Can We Afford to Do Everything?
Under Justin’s post “Because They’re Better than You” about the Chief Justice’s nifty office renovation, commenter EMT points out that
… part of the cost was due to the historic status of the building.
Respectfully, regretfully, is it possible that we can’t afford to keep or maintain historic buildings?
The renovation of Justice Williams’ office highlights an unfortunate tendency when someone else’s dollars are being spent. In the public sphere, when tax dollars are involved, the expenditure of certain budget dollars somehow doesn’t count.
– It’s a historic building so we had to overspend.
– We opened that new school/police station/fire station. That’s why our budget went up that million dollars year over year. (Hello, Cranston.)
And the reaction too often is, “OOOH, okay.” It’s a one time expenditure that didn’t go to salaries, benefits or supplies. The money to pay for it will come off the One Time Expenditure Money Tree.
Except, of course, that it doesn’t. This is not to question the necessity of projects such as schools and public safety buildings. But in actuality, there is no money tree. However necessary the expenditure, additional tax dollars must be collected to cover this expenditure, whether it be up front or as a bond. (Bonds count as spending, too!)
The way it works in real life is that if an extraordinary expenditure comes up, either another item of an equal amount is cut from the budget or the extraordinary expenditure is not made. In the public sphere, there’s a third option: hand the bill to someone else.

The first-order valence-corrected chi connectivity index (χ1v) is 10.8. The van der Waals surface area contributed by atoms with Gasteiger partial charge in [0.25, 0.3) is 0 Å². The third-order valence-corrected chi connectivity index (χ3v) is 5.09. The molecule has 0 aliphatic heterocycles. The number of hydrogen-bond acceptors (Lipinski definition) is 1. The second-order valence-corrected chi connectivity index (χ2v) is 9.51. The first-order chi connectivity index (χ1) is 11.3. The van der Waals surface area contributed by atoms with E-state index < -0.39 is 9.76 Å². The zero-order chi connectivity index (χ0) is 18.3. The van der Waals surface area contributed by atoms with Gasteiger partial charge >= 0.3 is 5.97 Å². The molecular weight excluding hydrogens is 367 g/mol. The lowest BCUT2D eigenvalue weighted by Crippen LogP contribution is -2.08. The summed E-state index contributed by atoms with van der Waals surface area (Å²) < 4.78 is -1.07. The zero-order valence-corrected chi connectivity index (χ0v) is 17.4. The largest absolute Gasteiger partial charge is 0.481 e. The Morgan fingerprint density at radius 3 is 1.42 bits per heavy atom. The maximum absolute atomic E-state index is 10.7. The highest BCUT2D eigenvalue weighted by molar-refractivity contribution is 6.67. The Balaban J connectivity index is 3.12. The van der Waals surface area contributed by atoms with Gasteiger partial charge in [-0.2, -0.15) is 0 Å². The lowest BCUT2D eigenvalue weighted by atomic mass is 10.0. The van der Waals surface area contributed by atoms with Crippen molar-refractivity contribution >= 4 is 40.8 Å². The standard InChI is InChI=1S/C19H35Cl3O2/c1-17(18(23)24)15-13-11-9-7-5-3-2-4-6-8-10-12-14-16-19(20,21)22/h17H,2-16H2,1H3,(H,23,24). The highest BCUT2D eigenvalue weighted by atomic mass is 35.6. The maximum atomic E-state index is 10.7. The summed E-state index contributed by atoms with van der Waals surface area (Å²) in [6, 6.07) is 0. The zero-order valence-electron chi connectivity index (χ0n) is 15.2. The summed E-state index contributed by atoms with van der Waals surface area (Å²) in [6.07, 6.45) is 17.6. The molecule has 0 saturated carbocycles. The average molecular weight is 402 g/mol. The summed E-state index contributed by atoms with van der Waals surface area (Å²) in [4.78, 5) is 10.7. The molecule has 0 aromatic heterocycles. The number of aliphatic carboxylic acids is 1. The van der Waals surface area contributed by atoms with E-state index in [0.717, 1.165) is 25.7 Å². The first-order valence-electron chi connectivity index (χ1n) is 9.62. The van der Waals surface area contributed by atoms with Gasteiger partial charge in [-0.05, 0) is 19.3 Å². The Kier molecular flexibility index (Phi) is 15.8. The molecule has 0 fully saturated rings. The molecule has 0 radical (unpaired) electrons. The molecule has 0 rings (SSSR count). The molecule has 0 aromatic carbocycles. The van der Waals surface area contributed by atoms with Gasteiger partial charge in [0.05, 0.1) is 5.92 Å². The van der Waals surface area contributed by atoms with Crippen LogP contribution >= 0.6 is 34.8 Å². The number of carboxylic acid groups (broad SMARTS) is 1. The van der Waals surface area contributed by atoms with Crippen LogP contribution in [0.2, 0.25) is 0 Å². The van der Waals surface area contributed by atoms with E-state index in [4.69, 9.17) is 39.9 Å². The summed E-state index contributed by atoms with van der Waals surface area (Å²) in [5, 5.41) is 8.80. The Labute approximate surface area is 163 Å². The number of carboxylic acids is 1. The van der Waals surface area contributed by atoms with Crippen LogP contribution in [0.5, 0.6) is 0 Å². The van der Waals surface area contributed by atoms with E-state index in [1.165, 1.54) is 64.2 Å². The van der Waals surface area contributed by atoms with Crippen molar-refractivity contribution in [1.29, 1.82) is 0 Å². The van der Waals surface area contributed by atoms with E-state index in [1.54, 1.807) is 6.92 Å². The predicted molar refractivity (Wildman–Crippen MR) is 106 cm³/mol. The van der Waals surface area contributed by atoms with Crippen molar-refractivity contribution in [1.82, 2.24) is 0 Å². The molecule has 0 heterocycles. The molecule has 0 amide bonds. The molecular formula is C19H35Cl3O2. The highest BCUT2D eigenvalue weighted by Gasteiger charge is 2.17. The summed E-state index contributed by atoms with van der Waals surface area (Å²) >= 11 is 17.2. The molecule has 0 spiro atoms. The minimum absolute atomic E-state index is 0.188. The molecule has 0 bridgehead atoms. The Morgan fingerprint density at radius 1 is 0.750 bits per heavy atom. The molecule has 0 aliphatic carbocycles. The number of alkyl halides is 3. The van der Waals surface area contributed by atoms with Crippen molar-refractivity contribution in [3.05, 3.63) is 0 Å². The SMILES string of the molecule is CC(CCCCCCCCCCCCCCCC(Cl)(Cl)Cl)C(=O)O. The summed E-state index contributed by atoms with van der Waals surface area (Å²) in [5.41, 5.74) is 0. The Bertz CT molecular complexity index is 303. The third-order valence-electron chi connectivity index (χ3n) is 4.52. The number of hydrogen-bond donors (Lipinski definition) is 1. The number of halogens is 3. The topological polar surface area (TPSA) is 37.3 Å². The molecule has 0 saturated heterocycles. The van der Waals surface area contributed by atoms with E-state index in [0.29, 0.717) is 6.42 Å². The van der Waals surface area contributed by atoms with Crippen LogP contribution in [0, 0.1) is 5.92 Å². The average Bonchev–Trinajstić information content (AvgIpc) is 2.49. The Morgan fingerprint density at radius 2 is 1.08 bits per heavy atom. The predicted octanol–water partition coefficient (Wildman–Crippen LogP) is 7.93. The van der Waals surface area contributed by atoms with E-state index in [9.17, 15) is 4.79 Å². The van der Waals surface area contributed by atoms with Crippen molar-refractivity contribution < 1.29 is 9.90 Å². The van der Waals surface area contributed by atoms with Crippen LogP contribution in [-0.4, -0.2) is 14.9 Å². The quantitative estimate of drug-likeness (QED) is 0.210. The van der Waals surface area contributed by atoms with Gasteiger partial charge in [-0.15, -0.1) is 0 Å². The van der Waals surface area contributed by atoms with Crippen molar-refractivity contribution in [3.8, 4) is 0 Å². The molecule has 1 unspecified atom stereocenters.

Case in point. The state has issued an RFP for the restoration of the exterior of the Statehouse Dome. All surfaces to be washed with a trisodium phosphate solution. Three coats of paint on some surfaces. Marble to be repointed, grouted and waterproofed. All seals checked and repaired. Et cetera. By the way, bidding contractor, the historic people will be looking over your shoulder.
We have the most beautiful capitol in the world. Design, construction, materials — seriously, it’s breath-taking. But how much is this restoration project going to cost? What will be cut from the state budget to fund it? Alternately, what has the state been spending money on that should have been set aside for this project or, even more expensively, to pay for the bond?
Some would say that it would have been wrong to save for such a project; the expenditures made were correct and should, indeed, come ahead of a historic renovation, which might be viewed as a luxury. Good, bring on the debate about priorities. The point is that there are a finite number of hard earned dollars in the kitty. And every reach-in counts.